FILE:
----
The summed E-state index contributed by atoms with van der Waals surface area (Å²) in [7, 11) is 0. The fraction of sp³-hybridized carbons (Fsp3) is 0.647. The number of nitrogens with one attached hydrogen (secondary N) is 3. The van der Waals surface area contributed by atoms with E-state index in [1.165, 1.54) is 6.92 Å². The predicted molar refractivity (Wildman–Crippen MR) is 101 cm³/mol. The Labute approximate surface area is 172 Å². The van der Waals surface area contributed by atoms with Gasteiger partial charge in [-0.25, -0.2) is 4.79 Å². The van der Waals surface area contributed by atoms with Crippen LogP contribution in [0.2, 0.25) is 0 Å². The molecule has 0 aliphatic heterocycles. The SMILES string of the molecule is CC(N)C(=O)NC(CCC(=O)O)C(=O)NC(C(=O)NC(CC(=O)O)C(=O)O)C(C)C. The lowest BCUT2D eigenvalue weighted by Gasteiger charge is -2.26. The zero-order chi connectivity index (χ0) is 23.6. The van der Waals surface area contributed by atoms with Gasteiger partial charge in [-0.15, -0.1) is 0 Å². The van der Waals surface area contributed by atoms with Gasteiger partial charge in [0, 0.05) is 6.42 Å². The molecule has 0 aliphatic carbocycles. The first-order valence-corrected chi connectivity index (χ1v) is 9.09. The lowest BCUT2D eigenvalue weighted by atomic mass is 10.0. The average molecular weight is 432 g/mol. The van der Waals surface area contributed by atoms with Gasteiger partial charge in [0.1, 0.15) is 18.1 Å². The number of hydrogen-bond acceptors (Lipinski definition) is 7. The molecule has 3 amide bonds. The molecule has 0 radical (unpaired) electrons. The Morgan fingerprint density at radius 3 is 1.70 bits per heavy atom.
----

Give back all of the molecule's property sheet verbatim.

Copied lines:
The summed E-state index contributed by atoms with van der Waals surface area (Å²) in [7, 11) is 0. The fraction of sp³-hybridized carbons (Fsp3) is 0.647. The number of nitrogens with one attached hydrogen (secondary N) is 3. The van der Waals surface area contributed by atoms with E-state index in [1.165, 1.54) is 6.92 Å². The predicted molar refractivity (Wildman–Crippen MR) is 101 cm³/mol. The Labute approximate surface area is 172 Å². The van der Waals surface area contributed by atoms with Gasteiger partial charge in [-0.25, -0.2) is 4.79 Å². The van der Waals surface area contributed by atoms with Crippen LogP contribution in [0.2, 0.25) is 0 Å². The molecule has 0 aliphatic heterocycles. The SMILES string of the molecule is CC(N)C(=O)NC(CCC(=O)O)C(=O)NC(C(=O)NC(CC(=O)O)C(=O)O)C(C)C. The lowest BCUT2D eigenvalue weighted by Gasteiger charge is -2.26. The zero-order chi connectivity index (χ0) is 23.6. The van der Waals surface area contributed by atoms with Gasteiger partial charge in [-0.15, -0.1) is 0 Å². The van der Waals surface area contributed by atoms with Gasteiger partial charge in [0, 0.05) is 6.42 Å². The molecule has 0 aliphatic carbocycles. The first-order valence-corrected chi connectivity index (χ1v) is 9.09. The lowest BCUT2D eigenvalue weighted by atomic mass is 10.0. The average molecular weight is 432 g/mol. The van der Waals surface area contributed by atoms with Gasteiger partial charge in [0.1, 0.15) is 18.1 Å². The number of hydrogen-bond acceptors (Lipinski definition) is 7. The molecule has 3 amide bonds. The molecule has 0 radical (unpaired) electrons. The Morgan fingerprint density at radius 3 is 1.70 bits per heavy atom.